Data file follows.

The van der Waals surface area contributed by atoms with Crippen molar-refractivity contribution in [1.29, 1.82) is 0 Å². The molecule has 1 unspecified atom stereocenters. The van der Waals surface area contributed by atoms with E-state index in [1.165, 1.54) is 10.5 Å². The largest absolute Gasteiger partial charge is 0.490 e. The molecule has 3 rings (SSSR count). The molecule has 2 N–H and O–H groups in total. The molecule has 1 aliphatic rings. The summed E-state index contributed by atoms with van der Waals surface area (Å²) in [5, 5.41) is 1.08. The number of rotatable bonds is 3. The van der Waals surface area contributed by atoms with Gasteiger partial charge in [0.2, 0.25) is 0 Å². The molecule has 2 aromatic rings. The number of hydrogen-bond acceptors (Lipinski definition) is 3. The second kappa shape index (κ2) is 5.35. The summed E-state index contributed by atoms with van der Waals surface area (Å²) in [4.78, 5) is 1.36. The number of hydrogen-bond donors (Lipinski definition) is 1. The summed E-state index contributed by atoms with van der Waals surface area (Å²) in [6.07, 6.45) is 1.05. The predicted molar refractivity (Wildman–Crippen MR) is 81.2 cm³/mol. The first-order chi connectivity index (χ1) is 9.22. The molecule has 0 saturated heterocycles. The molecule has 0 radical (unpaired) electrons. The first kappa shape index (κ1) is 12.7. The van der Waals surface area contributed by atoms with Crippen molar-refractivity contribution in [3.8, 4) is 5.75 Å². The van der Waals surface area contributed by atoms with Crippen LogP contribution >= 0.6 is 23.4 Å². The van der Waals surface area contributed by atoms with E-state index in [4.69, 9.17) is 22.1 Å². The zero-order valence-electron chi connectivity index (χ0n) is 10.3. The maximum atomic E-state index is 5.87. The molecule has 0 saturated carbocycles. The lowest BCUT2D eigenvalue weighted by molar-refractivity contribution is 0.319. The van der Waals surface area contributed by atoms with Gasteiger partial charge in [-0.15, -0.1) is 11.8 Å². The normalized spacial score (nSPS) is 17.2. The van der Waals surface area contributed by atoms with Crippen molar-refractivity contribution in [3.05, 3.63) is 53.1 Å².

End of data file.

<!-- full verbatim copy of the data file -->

The van der Waals surface area contributed by atoms with Crippen molar-refractivity contribution in [1.29, 1.82) is 0 Å². The molecule has 1 unspecified atom stereocenters. The van der Waals surface area contributed by atoms with E-state index in [1.165, 1.54) is 10.5 Å². The largest absolute Gasteiger partial charge is 0.490 e. The molecule has 3 rings (SSSR count). The molecule has 2 N–H and O–H groups in total. The molecule has 1 aliphatic rings. The summed E-state index contributed by atoms with van der Waals surface area (Å²) in [5, 5.41) is 1.08. The number of rotatable bonds is 3. The van der Waals surface area contributed by atoms with Gasteiger partial charge in [0.2, 0.25) is 0 Å². The molecule has 2 aromatic rings. The number of hydrogen-bond acceptors (Lipinski definition) is 3. The second kappa shape index (κ2) is 5.35. The summed E-state index contributed by atoms with van der Waals surface area (Å²) in [4.78, 5) is 1.36. The number of hydrogen-bond donors (Lipinski definition) is 1. The summed E-state index contributed by atoms with van der Waals surface area (Å²) in [6.07, 6.45) is 1.05. The predicted molar refractivity (Wildman–Crippen MR) is 81.2 cm³/mol. The first-order chi connectivity index (χ1) is 9.22. The molecule has 0 saturated heterocycles. The molecule has 0 radical (unpaired) electrons. The first kappa shape index (κ1) is 12.7. The van der Waals surface area contributed by atoms with Crippen molar-refractivity contribution in [3.8, 4) is 5.75 Å². The van der Waals surface area contributed by atoms with Crippen LogP contribution >= 0.6 is 23.4 Å². The van der Waals surface area contributed by atoms with E-state index in [4.69, 9.17) is 22.1 Å². The zero-order valence-electron chi connectivity index (χ0n) is 10.3. The maximum atomic E-state index is 5.87. The molecule has 0 saturated carbocycles. The lowest BCUT2D eigenvalue weighted by molar-refractivity contribution is 0.319. The van der Waals surface area contributed by atoms with Gasteiger partial charge in [-0.15, -0.1) is 11.8 Å². The normalized spacial score (nSPS) is 17.2. The van der Waals surface area contributed by atoms with Crippen molar-refractivity contribution in [3.05, 3.63) is 53.1 Å².